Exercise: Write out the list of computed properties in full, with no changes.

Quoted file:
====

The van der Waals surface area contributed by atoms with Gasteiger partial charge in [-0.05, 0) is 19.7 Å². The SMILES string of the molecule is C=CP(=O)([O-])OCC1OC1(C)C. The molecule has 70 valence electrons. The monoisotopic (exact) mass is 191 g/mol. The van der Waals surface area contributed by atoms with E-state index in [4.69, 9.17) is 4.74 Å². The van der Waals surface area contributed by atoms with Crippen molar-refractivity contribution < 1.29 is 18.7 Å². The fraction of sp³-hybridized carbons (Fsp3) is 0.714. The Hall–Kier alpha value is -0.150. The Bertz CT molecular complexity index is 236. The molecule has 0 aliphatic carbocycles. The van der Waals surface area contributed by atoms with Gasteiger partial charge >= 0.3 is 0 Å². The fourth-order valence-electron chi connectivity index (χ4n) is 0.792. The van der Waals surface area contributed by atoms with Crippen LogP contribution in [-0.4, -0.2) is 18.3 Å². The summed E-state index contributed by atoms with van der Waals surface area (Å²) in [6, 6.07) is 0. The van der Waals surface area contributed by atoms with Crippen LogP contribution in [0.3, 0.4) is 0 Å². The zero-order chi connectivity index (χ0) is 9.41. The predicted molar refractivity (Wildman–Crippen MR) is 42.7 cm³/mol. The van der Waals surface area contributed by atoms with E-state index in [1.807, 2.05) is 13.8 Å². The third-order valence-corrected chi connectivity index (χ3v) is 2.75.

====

The van der Waals surface area contributed by atoms with Gasteiger partial charge in [-0.05, 0) is 19.7 Å². The SMILES string of the molecule is C=CP(=O)([O-])OCC1OC1(C)C. The molecule has 70 valence electrons. The monoisotopic (exact) mass is 191 g/mol. The van der Waals surface area contributed by atoms with E-state index in [4.69, 9.17) is 4.74 Å². The van der Waals surface area contributed by atoms with Crippen molar-refractivity contribution < 1.29 is 18.7 Å². The fraction of sp³-hybridized carbons (Fsp3) is 0.714. The Hall–Kier alpha value is -0.150. The Bertz CT molecular complexity index is 236. The molecule has 0 aliphatic carbocycles. The van der Waals surface area contributed by atoms with Gasteiger partial charge >= 0.3 is 0 Å². The fourth-order valence-electron chi connectivity index (χ4n) is 0.792. The van der Waals surface area contributed by atoms with Crippen LogP contribution in [-0.4, -0.2) is 18.3 Å². The summed E-state index contributed by atoms with van der Waals surface area (Å²) in [6, 6.07) is 0. The van der Waals surface area contributed by atoms with Crippen LogP contribution in [0.3, 0.4) is 0 Å². The zero-order chi connectivity index (χ0) is 9.41. The predicted molar refractivity (Wildman–Crippen MR) is 42.7 cm³/mol. The van der Waals surface area contributed by atoms with E-state index in [1.807, 2.05) is 13.8 Å². The third-order valence-corrected chi connectivity index (χ3v) is 2.75.